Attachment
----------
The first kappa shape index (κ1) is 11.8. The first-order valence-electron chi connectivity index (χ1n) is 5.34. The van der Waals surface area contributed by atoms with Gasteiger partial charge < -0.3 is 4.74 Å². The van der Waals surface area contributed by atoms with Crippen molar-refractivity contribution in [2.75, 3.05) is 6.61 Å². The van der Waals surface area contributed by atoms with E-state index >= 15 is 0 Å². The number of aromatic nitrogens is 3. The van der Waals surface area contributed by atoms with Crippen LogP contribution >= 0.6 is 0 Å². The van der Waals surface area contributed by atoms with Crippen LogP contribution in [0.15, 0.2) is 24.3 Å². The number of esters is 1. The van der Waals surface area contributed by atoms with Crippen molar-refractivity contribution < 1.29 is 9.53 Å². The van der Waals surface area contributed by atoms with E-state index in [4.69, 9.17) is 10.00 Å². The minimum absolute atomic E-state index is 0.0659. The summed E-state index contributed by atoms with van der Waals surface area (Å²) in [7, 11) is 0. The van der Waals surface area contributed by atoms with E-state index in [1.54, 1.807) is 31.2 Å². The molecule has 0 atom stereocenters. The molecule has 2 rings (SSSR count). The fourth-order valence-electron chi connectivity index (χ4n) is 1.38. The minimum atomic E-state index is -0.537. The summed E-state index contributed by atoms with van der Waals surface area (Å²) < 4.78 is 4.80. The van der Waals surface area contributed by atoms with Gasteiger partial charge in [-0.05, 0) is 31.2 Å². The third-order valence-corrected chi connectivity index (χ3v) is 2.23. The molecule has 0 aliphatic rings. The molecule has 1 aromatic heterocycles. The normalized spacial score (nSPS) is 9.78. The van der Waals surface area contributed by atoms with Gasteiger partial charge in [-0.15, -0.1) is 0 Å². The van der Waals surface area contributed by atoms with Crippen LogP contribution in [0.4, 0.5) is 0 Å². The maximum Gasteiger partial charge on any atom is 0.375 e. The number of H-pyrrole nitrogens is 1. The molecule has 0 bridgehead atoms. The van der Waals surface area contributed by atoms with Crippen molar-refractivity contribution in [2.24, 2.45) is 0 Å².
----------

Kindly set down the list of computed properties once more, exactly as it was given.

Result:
The first kappa shape index (κ1) is 11.8. The first-order valence-electron chi connectivity index (χ1n) is 5.34. The van der Waals surface area contributed by atoms with Gasteiger partial charge < -0.3 is 4.74 Å². The van der Waals surface area contributed by atoms with Crippen molar-refractivity contribution in [2.75, 3.05) is 6.61 Å². The van der Waals surface area contributed by atoms with E-state index >= 15 is 0 Å². The number of aromatic nitrogens is 3. The van der Waals surface area contributed by atoms with Crippen LogP contribution >= 0.6 is 0 Å². The van der Waals surface area contributed by atoms with Crippen LogP contribution in [0.15, 0.2) is 24.3 Å². The number of esters is 1. The van der Waals surface area contributed by atoms with Crippen molar-refractivity contribution < 1.29 is 9.53 Å². The van der Waals surface area contributed by atoms with E-state index in [4.69, 9.17) is 10.00 Å². The minimum absolute atomic E-state index is 0.0659. The summed E-state index contributed by atoms with van der Waals surface area (Å²) in [7, 11) is 0. The van der Waals surface area contributed by atoms with E-state index in [1.54, 1.807) is 31.2 Å². The molecule has 0 atom stereocenters. The molecule has 2 rings (SSSR count). The fourth-order valence-electron chi connectivity index (χ4n) is 1.38. The minimum atomic E-state index is -0.537. The summed E-state index contributed by atoms with van der Waals surface area (Å²) < 4.78 is 4.80. The van der Waals surface area contributed by atoms with Gasteiger partial charge in [-0.05, 0) is 31.2 Å². The third-order valence-corrected chi connectivity index (χ3v) is 2.23. The molecule has 0 aliphatic rings. The molecule has 1 aromatic heterocycles. The normalized spacial score (nSPS) is 9.78. The van der Waals surface area contributed by atoms with Gasteiger partial charge in [-0.15, -0.1) is 0 Å². The van der Waals surface area contributed by atoms with Crippen LogP contribution in [0.4, 0.5) is 0 Å². The maximum Gasteiger partial charge on any atom is 0.375 e. The number of H-pyrrole nitrogens is 1. The molecule has 0 bridgehead atoms. The van der Waals surface area contributed by atoms with Crippen molar-refractivity contribution in [2.24, 2.45) is 0 Å².